Since then, we have had meetings with key Newsom Administration officials, legislative leaders, and business interests to discuss the possibility of extending operations at DCPP. We’ve been meeting with any and all individuals, groups and organizations which support extending operations of Diablo Canyon. This includes local and state elected officials, local and national pro-nuclear groups, key officials at the Federal Department of Energy, and business entities interested in increasing the amount of nuclear power generation throughout the United States. Nationally, we learned the pro-nuclear energy community views extending operations at Diablo Canyon as an informal referendum on nuclear power, and has lined up in support of continued DCPP operations.
Local 1245 has seen momentum to ‘Keep Diablo Canyon Open’ grow significantly since the issuance of a November 2021 report by MIT and Stanford on the usefulness of DCPP, as well as the Q&A from MIT which zeroes in on the benefits of extending DCPP. Additionally, recent polling shows younger people in the United States view nuclear power in a positive light, as a solution to climate change. More and more people are recognizing the need to keep DCPP operating in order for California to meet its many clean energy goals, and Local 1245 recently received incredibly good news in that the Department of Energy changed the rules concerning a newly created Civil Nuclear Credit Program to allow PG&E to apply for funding to help keep defray unanticipated expenses and allow DCPP to continue operations into the future.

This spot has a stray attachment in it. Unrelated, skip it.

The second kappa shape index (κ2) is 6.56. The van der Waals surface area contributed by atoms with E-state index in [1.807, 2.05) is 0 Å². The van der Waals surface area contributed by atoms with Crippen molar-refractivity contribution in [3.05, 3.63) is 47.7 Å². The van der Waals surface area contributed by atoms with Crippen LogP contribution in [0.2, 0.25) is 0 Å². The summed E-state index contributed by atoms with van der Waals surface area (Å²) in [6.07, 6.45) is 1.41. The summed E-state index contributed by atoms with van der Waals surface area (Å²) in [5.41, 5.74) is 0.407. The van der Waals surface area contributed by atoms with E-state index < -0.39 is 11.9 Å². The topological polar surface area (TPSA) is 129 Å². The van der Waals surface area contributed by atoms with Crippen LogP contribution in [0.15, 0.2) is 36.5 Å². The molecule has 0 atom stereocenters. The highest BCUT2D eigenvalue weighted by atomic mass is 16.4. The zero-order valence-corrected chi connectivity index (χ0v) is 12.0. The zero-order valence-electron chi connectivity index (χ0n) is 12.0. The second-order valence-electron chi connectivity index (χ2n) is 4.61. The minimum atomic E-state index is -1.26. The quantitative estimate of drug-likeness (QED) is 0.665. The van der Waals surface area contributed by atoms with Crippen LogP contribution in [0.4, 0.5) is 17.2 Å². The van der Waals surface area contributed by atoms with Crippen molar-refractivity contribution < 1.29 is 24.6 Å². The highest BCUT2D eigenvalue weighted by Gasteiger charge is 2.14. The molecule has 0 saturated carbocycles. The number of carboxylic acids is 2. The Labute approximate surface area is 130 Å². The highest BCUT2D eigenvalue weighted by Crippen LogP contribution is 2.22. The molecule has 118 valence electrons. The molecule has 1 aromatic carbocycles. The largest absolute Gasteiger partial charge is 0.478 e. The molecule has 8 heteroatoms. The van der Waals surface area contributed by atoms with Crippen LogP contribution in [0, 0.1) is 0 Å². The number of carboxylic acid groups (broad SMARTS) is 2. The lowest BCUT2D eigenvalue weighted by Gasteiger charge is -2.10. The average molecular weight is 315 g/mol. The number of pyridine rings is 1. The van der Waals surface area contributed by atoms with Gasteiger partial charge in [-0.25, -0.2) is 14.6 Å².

Despite all this positive news on Diablo Canyon, the obstacles to extending DCPP operations beyond the current 2025 shutdown are numerous and will be hard to overcome.
First, we need legislation to change California law to facilitate continued Diablo Canyon operations. Local 1245 lobbied hard for passage of a recent energy budget trailer bill which authorized the California Department of Water Resources to fund and enter into contracts with existing power generation facilities scheduled to be closed. This is valuable, but does not specifically address the circumstances facing Diablo Canyon, which include previous legislation confirming DCPP units will be decommissioned at the end of existing NRC licenses. As a result, numerous state agencies have taken similar actions.